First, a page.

The “HR function” is not new to the world of work. From the Egyptians logging worker attendance to the introduction of ping pong tables to office spaces – people management has existed in various iterations for thousands of years.
However, it was not until the mid to late 1800s that the modern practice of “human resources” really started to take shape. HR has played both the roles of employee villain and hero, at times looking to curtail employee rights but also rallying to safeguard them.
So, how did the idea of a department to manage “human resources” start? How has it changed? But most importantly, where is it headed?
Below, the innovative ALSP (Alternative Legal Service Provider) LawFlex explores the colourful history of HR and professional recruitment companies since their early emergence – to today. Join us for this fascinating journey.
1850s – Industrial Revolution
The Industrial Revolution revolutionised the world as we knew it. However, it also revolutionised an unexpected and previously non-existent industry – “human resources”.
When families abandoned farm life seeking more reliable industrial alternatives in factories, the reality was in fact deadly.
Low pay, hazardous working conditions, and child labour were all commonplace during the Industrial Revolution. In response to such dire and desperate working conditions, workers started to collaborate and organise amongst themselves.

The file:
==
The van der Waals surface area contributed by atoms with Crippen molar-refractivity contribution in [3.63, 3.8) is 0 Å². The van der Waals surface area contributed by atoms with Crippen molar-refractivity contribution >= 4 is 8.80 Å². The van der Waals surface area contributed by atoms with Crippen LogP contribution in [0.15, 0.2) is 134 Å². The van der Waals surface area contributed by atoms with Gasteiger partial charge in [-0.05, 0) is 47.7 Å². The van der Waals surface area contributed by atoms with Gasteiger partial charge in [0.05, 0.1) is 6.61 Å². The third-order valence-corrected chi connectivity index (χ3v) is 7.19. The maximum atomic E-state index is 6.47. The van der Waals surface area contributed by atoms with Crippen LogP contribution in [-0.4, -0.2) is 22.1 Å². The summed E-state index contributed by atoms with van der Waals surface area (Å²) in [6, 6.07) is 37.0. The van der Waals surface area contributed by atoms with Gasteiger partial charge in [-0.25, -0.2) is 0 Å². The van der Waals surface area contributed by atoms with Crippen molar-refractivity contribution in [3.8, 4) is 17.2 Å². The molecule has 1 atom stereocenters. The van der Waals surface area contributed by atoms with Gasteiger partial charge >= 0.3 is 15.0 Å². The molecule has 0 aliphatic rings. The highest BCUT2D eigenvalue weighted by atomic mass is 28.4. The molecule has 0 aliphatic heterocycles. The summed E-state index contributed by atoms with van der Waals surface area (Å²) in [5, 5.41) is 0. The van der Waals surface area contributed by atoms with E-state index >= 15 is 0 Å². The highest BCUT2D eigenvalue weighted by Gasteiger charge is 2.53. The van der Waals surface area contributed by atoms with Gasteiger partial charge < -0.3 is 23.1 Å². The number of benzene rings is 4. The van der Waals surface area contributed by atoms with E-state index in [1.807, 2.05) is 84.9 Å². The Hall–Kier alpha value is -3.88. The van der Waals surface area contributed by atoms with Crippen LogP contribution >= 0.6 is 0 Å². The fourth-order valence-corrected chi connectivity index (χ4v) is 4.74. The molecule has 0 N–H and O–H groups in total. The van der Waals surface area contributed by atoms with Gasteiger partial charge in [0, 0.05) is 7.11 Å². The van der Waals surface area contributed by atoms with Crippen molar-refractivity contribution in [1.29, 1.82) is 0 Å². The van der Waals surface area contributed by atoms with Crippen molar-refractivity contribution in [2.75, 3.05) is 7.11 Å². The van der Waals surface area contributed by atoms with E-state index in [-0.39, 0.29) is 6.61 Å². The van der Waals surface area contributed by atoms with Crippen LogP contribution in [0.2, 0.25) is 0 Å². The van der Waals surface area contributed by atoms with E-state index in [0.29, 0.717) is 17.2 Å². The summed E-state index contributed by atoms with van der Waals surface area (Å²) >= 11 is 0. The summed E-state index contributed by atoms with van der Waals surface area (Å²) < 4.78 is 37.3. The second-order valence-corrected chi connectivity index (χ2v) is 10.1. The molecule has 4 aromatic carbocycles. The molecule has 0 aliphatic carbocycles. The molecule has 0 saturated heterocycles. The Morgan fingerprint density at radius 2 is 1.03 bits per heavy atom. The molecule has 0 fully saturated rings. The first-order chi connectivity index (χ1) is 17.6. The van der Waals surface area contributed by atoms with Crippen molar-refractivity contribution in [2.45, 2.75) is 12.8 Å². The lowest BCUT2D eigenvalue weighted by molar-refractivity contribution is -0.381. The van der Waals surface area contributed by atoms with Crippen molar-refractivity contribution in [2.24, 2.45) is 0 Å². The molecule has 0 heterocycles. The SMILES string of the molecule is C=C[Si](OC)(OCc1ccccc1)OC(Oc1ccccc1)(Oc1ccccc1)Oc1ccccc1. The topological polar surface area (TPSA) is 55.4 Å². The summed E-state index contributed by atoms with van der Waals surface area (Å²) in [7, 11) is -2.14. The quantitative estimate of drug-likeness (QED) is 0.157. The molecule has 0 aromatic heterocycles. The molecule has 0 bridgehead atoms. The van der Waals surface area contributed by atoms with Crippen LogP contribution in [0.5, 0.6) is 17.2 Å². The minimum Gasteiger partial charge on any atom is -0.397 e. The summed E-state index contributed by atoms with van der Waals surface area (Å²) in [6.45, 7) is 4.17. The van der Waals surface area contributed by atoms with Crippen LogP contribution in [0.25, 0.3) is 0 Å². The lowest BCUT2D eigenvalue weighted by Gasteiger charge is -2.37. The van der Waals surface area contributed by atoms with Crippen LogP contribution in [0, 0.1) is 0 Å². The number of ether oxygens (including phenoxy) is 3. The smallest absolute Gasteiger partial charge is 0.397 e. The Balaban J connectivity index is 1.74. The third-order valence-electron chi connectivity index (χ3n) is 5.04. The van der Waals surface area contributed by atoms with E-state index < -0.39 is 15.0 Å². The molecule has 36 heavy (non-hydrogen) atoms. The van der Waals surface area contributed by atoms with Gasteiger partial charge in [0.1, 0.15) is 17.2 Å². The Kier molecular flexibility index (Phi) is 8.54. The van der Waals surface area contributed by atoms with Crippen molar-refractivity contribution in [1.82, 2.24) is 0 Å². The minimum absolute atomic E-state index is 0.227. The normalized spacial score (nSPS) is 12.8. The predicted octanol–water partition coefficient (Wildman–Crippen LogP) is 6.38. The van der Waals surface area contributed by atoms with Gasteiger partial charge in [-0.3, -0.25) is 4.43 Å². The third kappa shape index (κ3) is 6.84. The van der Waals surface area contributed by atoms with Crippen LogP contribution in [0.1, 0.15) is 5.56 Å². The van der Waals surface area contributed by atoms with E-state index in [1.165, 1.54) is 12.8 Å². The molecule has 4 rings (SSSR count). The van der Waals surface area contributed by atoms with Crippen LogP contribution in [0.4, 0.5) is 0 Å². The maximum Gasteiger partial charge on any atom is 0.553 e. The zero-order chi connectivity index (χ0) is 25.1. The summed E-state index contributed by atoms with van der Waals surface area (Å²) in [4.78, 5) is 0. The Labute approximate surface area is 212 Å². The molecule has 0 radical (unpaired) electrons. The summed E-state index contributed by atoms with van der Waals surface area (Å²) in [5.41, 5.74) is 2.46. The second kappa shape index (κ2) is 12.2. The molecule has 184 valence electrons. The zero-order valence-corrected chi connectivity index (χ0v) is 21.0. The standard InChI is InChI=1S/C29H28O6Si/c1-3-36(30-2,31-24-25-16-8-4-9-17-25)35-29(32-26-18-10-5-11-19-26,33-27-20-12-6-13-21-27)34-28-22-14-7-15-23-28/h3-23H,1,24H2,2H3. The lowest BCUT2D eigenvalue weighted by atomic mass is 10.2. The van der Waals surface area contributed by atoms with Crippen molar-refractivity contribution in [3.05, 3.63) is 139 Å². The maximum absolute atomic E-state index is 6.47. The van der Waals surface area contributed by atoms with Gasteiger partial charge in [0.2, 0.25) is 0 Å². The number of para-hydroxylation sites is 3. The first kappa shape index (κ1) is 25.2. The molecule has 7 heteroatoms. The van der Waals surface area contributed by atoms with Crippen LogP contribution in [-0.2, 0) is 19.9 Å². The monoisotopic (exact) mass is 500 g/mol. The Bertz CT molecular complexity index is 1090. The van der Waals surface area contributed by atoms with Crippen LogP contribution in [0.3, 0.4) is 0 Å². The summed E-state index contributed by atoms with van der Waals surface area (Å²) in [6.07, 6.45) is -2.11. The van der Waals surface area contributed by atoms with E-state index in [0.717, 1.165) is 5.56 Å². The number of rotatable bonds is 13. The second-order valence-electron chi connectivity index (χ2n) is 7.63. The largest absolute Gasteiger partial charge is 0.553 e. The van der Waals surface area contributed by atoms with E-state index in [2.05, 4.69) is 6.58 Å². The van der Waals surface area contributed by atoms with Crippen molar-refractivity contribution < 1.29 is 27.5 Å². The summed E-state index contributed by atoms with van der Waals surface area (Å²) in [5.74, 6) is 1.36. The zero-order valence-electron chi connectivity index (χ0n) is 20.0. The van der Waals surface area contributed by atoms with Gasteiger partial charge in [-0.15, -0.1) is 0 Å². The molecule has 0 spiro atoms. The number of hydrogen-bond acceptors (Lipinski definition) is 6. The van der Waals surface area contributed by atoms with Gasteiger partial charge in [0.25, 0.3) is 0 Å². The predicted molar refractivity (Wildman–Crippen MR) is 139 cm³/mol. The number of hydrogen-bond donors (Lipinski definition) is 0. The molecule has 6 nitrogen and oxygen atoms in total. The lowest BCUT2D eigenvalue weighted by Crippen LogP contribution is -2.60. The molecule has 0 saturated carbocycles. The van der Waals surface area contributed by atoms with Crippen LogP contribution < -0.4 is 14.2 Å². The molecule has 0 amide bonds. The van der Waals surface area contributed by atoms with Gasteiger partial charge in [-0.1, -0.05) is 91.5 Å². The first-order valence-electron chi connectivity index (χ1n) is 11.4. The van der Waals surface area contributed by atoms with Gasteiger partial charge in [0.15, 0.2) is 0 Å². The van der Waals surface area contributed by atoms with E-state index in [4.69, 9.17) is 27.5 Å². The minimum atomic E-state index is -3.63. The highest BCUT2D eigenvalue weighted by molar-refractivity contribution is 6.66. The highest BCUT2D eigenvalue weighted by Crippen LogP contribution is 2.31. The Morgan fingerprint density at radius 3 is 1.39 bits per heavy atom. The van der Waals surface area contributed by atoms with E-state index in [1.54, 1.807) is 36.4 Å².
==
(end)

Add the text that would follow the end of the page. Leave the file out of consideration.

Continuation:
These early iterations of “unions” quickly realised that they could improve their working conditions by threatening to walk off the job or go on strike.
This same period saw the introduction of management consultants who helped factories and businesses adapt to the demands of scale and the changing business landscape. Placement companies evolved from the recurring need of management consulting firms to recruit the right people who could implement a recommended strategy and solve a client’s problem.
1880s – Curbing the Union Threat
In the late 1880s, whilst many businesses started experimenting with ways to navigate what was deemed “the union threat”, some, perhaps more forward-looking companies, started looking for ways to improve relations with their workforce.
Around the same time, Illinois Central Railroad Company invented the role of paymaster, an employee whose sole responsibility was to ensure workers were paid timely and accurately.
Whilst there was no agreed-upon name for this type of work, “labour relations” gradually emerged as a popular choice. It was a broad term that also encompassed recruiting. Some railroad companies and factories started instituting eye exams and reading tests for new hires.
Like the HR departments of today, they often outsourced interviewing to third-party recruiters during busy seasons or when a labour shortage required them to hire quickly.